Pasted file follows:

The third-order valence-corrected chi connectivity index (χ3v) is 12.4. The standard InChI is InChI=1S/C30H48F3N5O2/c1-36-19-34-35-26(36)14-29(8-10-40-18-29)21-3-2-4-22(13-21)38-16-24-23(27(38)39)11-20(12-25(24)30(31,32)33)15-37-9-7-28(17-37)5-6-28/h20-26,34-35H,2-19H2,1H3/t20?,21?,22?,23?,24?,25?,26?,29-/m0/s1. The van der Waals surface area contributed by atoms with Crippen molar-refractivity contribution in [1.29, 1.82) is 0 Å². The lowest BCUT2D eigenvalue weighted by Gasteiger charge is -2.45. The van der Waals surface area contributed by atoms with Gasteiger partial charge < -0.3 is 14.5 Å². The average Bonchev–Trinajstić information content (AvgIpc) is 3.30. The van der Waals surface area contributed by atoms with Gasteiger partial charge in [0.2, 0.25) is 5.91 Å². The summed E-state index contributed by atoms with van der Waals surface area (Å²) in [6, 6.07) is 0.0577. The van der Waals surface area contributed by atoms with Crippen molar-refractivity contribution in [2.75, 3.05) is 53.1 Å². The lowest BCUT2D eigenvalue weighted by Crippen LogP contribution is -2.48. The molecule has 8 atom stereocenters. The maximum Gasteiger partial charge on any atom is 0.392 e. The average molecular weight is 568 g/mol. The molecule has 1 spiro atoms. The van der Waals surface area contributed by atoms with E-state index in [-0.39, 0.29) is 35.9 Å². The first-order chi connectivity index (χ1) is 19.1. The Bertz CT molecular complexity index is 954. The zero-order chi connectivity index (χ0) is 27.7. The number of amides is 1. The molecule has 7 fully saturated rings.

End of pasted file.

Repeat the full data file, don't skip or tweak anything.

The third-order valence-corrected chi connectivity index (χ3v) is 12.4. The standard InChI is InChI=1S/C30H48F3N5O2/c1-36-19-34-35-26(36)14-29(8-10-40-18-29)21-3-2-4-22(13-21)38-16-24-23(27(38)39)11-20(12-25(24)30(31,32)33)15-37-9-7-28(17-37)5-6-28/h20-26,34-35H,2-19H2,1H3/t20?,21?,22?,23?,24?,25?,26?,29-/m0/s1. The van der Waals surface area contributed by atoms with Crippen molar-refractivity contribution in [1.29, 1.82) is 0 Å². The lowest BCUT2D eigenvalue weighted by Gasteiger charge is -2.45. The van der Waals surface area contributed by atoms with Gasteiger partial charge < -0.3 is 14.5 Å². The average Bonchev–Trinajstić information content (AvgIpc) is 3.30. The van der Waals surface area contributed by atoms with Gasteiger partial charge in [0.2, 0.25) is 5.91 Å². The summed E-state index contributed by atoms with van der Waals surface area (Å²) in [6, 6.07) is 0.0577. The van der Waals surface area contributed by atoms with Crippen molar-refractivity contribution in [2.75, 3.05) is 53.1 Å². The lowest BCUT2D eigenvalue weighted by Crippen LogP contribution is -2.48. The molecule has 8 atom stereocenters. The maximum Gasteiger partial charge on any atom is 0.392 e. The average molecular weight is 568 g/mol. The molecule has 1 spiro atoms. The van der Waals surface area contributed by atoms with E-state index in [-0.39, 0.29) is 35.9 Å². The first-order chi connectivity index (χ1) is 19.1. The Bertz CT molecular complexity index is 954. The zero-order chi connectivity index (χ0) is 27.7. The number of amides is 1. The molecule has 7 fully saturated rings.